Mrs Watson underlines how far RE has come, since the seminal 1972 Millar Report condemned an unimaginative subject overly preoccupied with Christianity and bible study. Religious education is often heavily faith- based in other countries - individual pupils choose the one religion it is most appropriate for them to learn - and influential figures in Scandinavian and eastern Europe want to learn about the Scottish way.

"RE has never been in a healthier state," says Joe Walker, an RMPS principal teacher and author of subject textbooks, because Curriculum for Excellence has given back freedom to be creative. Pupils thrive in discussion-heavy classes, diving into life's ultimate questions unshackled by course parameters and feeling, perhaps for the first time, the intoxication of deep thought, he says.

Paradoxically, RE's appeal also damages its standing in pupils' eyes. "They come in and say, `Are we doing work or are we discussing?'" says Mr Walker. "The perception is you don't do any work - you sit and talk." Pupils believe a "proper" subject involves writing things down, but Mr Walker hopes Curriculum for Excellence may soon change such attitudes.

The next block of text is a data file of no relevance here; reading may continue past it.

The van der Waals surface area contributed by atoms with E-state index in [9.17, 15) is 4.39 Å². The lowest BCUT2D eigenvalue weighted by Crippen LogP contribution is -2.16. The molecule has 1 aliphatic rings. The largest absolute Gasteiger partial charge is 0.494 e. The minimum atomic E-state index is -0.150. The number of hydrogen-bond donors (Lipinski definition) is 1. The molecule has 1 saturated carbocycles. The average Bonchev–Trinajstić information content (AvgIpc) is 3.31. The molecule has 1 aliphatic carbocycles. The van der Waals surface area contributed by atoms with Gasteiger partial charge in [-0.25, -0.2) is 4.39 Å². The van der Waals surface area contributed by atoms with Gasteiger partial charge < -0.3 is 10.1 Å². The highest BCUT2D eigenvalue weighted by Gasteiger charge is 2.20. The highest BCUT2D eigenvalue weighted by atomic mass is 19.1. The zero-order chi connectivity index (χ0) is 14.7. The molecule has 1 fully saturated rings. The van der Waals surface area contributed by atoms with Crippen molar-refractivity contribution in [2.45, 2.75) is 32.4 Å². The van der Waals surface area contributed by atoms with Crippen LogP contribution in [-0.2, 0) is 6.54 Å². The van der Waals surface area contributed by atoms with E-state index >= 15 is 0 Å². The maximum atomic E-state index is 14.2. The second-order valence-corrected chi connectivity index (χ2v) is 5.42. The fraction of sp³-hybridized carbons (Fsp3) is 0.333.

Several people interviewed for this article remarked that the Curriculum for Excellence, with its emphasis on values and critical thinking, "could have been written for RME". But it will need more time and more specialist teachers. Only last term the SQA's external assessor for the 2010 religious studies Standard grade surmised that pupils were sitting the exam having had core lessons only, possibly taken by non-specialists.

Despite the optimism, until it is treated with the same respect as other subjects, RE remains a poor relation.